The 6 Steps in the Florida Criminal Court Process

If you’ve been charged with a crime or believe you are about to be charged with a crime, not knowing what to expect can be very stressful. Though it’s hardly the only stressor in the criminal court process, it’s one you can easily address by speaking with an experienced Florida defense attorney.

This post provides an overview of the steps in a Florida criminal case to give you a general idea of what to expect until you are able to consult an attorney.

Florida Criminal Prosecutions

1. Arrest or Summons

All criminal cases in Florida start with one of two events, either an arrest or a summons. An arrest occurs if Law Enforcement Officers take you into custody and seek to detain you on the basis that probable cause exists to believe you committed a crime. As you may expect, an arrest results in a defendant being taken to jail and it is one of the two ways that a criminal prosecution can begin. The second option is known as a summons or a notice to appear. These are methods wherein a person is advised that they are facing criminal prosecution without having to undergo an arrest. Typically a summons is mailed directly to a defendant, while a notice to appear may be provided by hand at the end of an encounter between a defendant and a member of law enforcement. It is also worth noting that for some criminal traffic offenses in Florida the citation an officer gives you will require you to set a court date and failure to do so within the allotted time could make things worse.

2. First Appearance

For all individuals who are arrested for a crime in Florida, Rule §3.130 of the Florida Rules of Criminal Procedure requires that they be brought before a judge within 24 hours of their arrest. This initial court proceeding, mandated by Rule 3.310, is known as a First Appearance. The defendant has a right to appear with a criminal defense attorney, or may advise the court that they intend to hire a criminal defense attorney. Otherwise, a public defender will appear at the hearing.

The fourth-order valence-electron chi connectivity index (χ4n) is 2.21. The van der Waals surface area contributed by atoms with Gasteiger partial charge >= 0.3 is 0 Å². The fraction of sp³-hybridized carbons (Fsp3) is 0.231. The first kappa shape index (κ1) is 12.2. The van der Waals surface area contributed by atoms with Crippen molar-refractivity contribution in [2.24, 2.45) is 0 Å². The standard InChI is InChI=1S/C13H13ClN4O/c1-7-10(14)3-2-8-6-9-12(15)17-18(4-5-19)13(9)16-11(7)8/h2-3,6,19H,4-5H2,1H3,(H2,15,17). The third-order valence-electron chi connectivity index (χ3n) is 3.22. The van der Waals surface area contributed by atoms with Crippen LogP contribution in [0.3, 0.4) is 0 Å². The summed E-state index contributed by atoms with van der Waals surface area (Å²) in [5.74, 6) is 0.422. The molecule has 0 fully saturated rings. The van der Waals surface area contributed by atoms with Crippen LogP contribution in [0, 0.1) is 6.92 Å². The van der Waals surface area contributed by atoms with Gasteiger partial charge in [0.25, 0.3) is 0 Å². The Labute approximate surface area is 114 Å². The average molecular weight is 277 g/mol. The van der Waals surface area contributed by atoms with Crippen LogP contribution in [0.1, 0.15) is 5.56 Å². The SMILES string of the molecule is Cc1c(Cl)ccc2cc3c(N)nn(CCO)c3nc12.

At this hearing, the judge will advise the defendant of the charges, explain some rights, and usually set bail and any terms of pretrial release. If the defendant is represented by counsel at this hearing, the criminal defense lawyer may be able to persuade the court to release the defendant on their own recognizance, or to set bail lower than they otherwise might have.

3. Charging and Arraignment

Most people don’t know this, but being arrested in Florida doesn’t mean that you have been charged with a crime. In fact, to be charged with a crime in Florida requires action to be taken by the prosecutor, also known as the State Attorney. Now there are two ways that a prosecutor in Florida can charge someone with a crime: by filing an information or by obtaining an indictment from a grand jury. However, grand jury indictments are only required in certain very serious cases, thus most Florida criminal cases begin with the filing of an information.

Now once the prosecution has filed a charging document like an information a defendant is entitled to a specific court proceeding to address this charging document. Such a Court proceeding is the next step in the life of a criminal case and it is known as an arraignment. At this court date a defendant is made aware of exactly what he or she is charged with, given the opportunity to challenge the legal sufficiency of the charging document, and offered the ability to enter a plea. It is also worth noting that while a defendant in a criminal case is welcome to attend all of their court hearings, a defense attorney may be able to waive their appearance at some court dates like an arraignment.

As mentioned above at the arraignment a defendant will be asked to enter a plea of guilty or not guilty. However, it is usually a serious mistake to enter a guilty plea at this hearing. Pleading guilty not only cuts off many important rights but it ends the case before any further steps can be taken by your attorney. So if you are considering entering a guilty plea at arraignment, you should consult an experienced criminal lawyer beforehand.

Pleading not guilty preserves your rights, and still allows for the possibility of making a deal and entering a guilty plea later if that is the best approach for your circumstances. Additionally, while some people don’t know this, the entry of a plea of guilty does not harm a defendant, anger the prosecution, or prevent successful plea negotiations. Instead it is just another way of saying we do not yet have a resolution or have not decided if we wish to proceed to trial.

4. Discovery, Pretrial Hearings, Investigation, and Negotiation